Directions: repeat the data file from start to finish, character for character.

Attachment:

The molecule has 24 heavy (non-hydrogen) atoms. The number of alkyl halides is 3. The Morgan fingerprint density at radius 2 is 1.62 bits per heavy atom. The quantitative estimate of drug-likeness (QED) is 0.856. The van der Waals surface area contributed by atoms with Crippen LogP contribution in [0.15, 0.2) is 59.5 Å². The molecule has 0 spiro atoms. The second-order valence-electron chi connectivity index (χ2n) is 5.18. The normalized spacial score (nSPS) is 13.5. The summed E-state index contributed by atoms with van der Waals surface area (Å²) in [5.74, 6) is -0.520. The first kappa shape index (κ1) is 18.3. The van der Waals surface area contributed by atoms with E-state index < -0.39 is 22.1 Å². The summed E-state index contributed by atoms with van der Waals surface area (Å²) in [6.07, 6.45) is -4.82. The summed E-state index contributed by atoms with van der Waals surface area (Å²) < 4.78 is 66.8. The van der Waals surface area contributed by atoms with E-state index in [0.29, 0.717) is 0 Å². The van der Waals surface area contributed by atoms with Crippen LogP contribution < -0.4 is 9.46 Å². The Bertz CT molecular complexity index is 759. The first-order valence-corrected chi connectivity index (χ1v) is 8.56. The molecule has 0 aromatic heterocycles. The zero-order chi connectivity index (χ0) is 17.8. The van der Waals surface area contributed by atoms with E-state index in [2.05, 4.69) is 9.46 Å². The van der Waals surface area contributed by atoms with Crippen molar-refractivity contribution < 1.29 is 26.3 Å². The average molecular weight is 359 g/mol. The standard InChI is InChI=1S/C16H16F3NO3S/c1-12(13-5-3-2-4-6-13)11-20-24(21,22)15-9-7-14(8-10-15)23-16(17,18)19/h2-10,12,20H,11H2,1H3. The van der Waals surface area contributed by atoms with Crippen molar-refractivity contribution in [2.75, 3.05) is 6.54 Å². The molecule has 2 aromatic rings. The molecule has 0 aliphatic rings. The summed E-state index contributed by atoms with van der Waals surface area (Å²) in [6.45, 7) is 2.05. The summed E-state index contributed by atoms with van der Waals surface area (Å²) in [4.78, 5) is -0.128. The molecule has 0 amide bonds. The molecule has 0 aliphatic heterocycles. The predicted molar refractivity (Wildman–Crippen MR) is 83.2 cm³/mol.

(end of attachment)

The molecule has 24 heavy (non-hydrogen) atoms. The number of alkyl halides is 3. The Morgan fingerprint density at radius 2 is 1.62 bits per heavy atom. The quantitative estimate of drug-likeness (QED) is 0.856. The van der Waals surface area contributed by atoms with Crippen LogP contribution in [0.15, 0.2) is 59.5 Å². The molecule has 0 spiro atoms. The second-order valence-electron chi connectivity index (χ2n) is 5.18. The normalized spacial score (nSPS) is 13.5. The summed E-state index contributed by atoms with van der Waals surface area (Å²) in [5.74, 6) is -0.520. The first kappa shape index (κ1) is 18.3. The van der Waals surface area contributed by atoms with E-state index < -0.39 is 22.1 Å². The summed E-state index contributed by atoms with van der Waals surface area (Å²) in [6.07, 6.45) is -4.82. The summed E-state index contributed by atoms with van der Waals surface area (Å²) < 4.78 is 66.8. The van der Waals surface area contributed by atoms with E-state index in [0.29, 0.717) is 0 Å². The van der Waals surface area contributed by atoms with Crippen LogP contribution < -0.4 is 9.46 Å². The Bertz CT molecular complexity index is 759. The first-order valence-corrected chi connectivity index (χ1v) is 8.56. The molecule has 0 aromatic heterocycles. The zero-order chi connectivity index (χ0) is 17.8. The van der Waals surface area contributed by atoms with E-state index in [2.05, 4.69) is 9.46 Å². The van der Waals surface area contributed by atoms with Crippen molar-refractivity contribution < 1.29 is 26.3 Å². The average molecular weight is 359 g/mol. The standard InChI is InChI=1S/C16H16F3NO3S/c1-12(13-5-3-2-4-6-13)11-20-24(21,22)15-9-7-14(8-10-15)23-16(17,18)19/h2-10,12,20H,11H2,1H3. The van der Waals surface area contributed by atoms with Crippen molar-refractivity contribution in [2.75, 3.05) is 6.54 Å². The molecule has 2 aromatic rings. The molecule has 0 aliphatic rings. The summed E-state index contributed by atoms with van der Waals surface area (Å²) in [6.45, 7) is 2.05. The summed E-state index contributed by atoms with van der Waals surface area (Å²) in [4.78, 5) is -0.128. The molecule has 0 amide bonds. The molecule has 0 aliphatic heterocycles. The predicted molar refractivity (Wildman–Crippen MR) is 83.2 cm³/mol.